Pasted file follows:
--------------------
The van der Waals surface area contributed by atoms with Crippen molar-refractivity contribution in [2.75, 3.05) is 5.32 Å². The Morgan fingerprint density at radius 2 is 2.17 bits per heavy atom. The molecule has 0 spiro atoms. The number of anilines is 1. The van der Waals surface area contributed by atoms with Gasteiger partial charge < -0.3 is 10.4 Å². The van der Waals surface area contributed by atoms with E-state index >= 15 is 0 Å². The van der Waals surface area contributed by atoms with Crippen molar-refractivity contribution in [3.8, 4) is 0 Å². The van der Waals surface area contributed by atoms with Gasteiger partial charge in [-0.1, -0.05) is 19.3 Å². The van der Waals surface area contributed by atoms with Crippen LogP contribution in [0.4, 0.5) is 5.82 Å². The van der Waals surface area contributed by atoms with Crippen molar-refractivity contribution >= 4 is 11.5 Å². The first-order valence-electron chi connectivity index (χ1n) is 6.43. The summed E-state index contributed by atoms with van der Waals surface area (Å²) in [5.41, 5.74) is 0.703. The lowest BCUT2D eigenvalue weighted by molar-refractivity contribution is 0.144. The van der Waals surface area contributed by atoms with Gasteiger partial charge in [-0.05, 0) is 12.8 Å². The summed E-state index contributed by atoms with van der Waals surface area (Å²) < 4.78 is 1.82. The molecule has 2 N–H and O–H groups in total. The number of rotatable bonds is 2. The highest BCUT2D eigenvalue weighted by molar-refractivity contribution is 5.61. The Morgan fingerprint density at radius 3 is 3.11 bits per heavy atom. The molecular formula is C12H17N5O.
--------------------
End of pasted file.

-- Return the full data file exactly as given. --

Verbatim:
The van der Waals surface area contributed by atoms with Crippen molar-refractivity contribution in [2.75, 3.05) is 5.32 Å². The Morgan fingerprint density at radius 2 is 2.17 bits per heavy atom. The molecule has 0 spiro atoms. The number of anilines is 1. The van der Waals surface area contributed by atoms with Gasteiger partial charge < -0.3 is 10.4 Å². The van der Waals surface area contributed by atoms with E-state index >= 15 is 0 Å². The van der Waals surface area contributed by atoms with Crippen molar-refractivity contribution in [3.8, 4) is 0 Å². The van der Waals surface area contributed by atoms with Gasteiger partial charge in [-0.1, -0.05) is 19.3 Å². The van der Waals surface area contributed by atoms with Crippen LogP contribution in [0.4, 0.5) is 5.82 Å². The van der Waals surface area contributed by atoms with Crippen molar-refractivity contribution >= 4 is 11.5 Å². The first-order valence-electron chi connectivity index (χ1n) is 6.43. The summed E-state index contributed by atoms with van der Waals surface area (Å²) in [5.41, 5.74) is 0.703. The lowest BCUT2D eigenvalue weighted by molar-refractivity contribution is 0.144. The van der Waals surface area contributed by atoms with Gasteiger partial charge in [-0.05, 0) is 12.8 Å². The summed E-state index contributed by atoms with van der Waals surface area (Å²) < 4.78 is 1.82. The molecule has 2 N–H and O–H groups in total. The number of rotatable bonds is 2. The highest BCUT2D eigenvalue weighted by molar-refractivity contribution is 5.61. The Morgan fingerprint density at radius 3 is 3.11 bits per heavy atom. The molecular formula is C12H17N5O.